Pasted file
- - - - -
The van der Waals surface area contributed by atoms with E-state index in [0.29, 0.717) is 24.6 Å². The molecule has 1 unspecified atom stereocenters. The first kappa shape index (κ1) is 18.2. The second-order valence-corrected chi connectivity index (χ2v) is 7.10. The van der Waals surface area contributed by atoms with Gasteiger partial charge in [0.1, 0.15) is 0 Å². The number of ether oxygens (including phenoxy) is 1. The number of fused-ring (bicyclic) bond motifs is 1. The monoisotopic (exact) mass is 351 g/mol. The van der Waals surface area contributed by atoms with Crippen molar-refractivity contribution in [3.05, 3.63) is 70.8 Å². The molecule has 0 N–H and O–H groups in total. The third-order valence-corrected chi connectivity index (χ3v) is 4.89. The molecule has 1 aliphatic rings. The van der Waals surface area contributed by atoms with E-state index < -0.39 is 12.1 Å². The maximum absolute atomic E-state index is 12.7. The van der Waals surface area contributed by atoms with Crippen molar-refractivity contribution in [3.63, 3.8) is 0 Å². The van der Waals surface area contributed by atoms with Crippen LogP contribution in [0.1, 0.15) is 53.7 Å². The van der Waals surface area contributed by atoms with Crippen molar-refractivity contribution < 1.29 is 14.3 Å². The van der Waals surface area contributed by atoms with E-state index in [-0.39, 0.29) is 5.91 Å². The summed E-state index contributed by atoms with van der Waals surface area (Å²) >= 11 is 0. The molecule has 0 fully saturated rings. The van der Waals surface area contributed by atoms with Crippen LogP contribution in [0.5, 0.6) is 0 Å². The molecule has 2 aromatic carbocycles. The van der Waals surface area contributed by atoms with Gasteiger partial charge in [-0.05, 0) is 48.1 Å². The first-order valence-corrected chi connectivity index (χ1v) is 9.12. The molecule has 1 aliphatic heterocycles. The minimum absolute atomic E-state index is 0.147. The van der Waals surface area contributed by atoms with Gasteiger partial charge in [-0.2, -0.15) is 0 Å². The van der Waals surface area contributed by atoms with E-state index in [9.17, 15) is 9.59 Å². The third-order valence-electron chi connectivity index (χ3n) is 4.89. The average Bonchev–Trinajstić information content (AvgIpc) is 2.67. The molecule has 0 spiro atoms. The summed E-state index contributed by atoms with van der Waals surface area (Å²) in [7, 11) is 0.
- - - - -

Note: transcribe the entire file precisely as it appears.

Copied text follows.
The van der Waals surface area contributed by atoms with E-state index in [0.29, 0.717) is 24.6 Å². The molecule has 1 unspecified atom stereocenters. The first kappa shape index (κ1) is 18.2. The second-order valence-corrected chi connectivity index (χ2v) is 7.10. The van der Waals surface area contributed by atoms with Gasteiger partial charge in [0.1, 0.15) is 0 Å². The number of ether oxygens (including phenoxy) is 1. The number of fused-ring (bicyclic) bond motifs is 1. The monoisotopic (exact) mass is 351 g/mol. The van der Waals surface area contributed by atoms with Crippen molar-refractivity contribution in [3.05, 3.63) is 70.8 Å². The molecule has 0 N–H and O–H groups in total. The third-order valence-corrected chi connectivity index (χ3v) is 4.89. The molecule has 1 aliphatic rings. The van der Waals surface area contributed by atoms with E-state index < -0.39 is 12.1 Å². The maximum absolute atomic E-state index is 12.7. The van der Waals surface area contributed by atoms with Crippen molar-refractivity contribution in [3.63, 3.8) is 0 Å². The van der Waals surface area contributed by atoms with Crippen LogP contribution in [0.1, 0.15) is 53.7 Å². The van der Waals surface area contributed by atoms with Crippen molar-refractivity contribution < 1.29 is 14.3 Å². The van der Waals surface area contributed by atoms with E-state index in [-0.39, 0.29) is 5.91 Å². The summed E-state index contributed by atoms with van der Waals surface area (Å²) >= 11 is 0. The molecule has 0 fully saturated rings. The van der Waals surface area contributed by atoms with Crippen LogP contribution in [0.5, 0.6) is 0 Å². The molecule has 2 aromatic carbocycles. The van der Waals surface area contributed by atoms with Gasteiger partial charge in [-0.05, 0) is 48.1 Å². The first-order valence-corrected chi connectivity index (χ1v) is 9.12. The molecule has 1 aliphatic heterocycles. The minimum absolute atomic E-state index is 0.147. The van der Waals surface area contributed by atoms with Gasteiger partial charge in [-0.2, -0.15) is 0 Å². The van der Waals surface area contributed by atoms with E-state index in [9.17, 15) is 9.59 Å². The third-order valence-electron chi connectivity index (χ3n) is 4.89. The average Bonchev–Trinajstić information content (AvgIpc) is 2.67. The molecule has 0 spiro atoms. The summed E-state index contributed by atoms with van der Waals surface area (Å²) in [7, 11) is 0.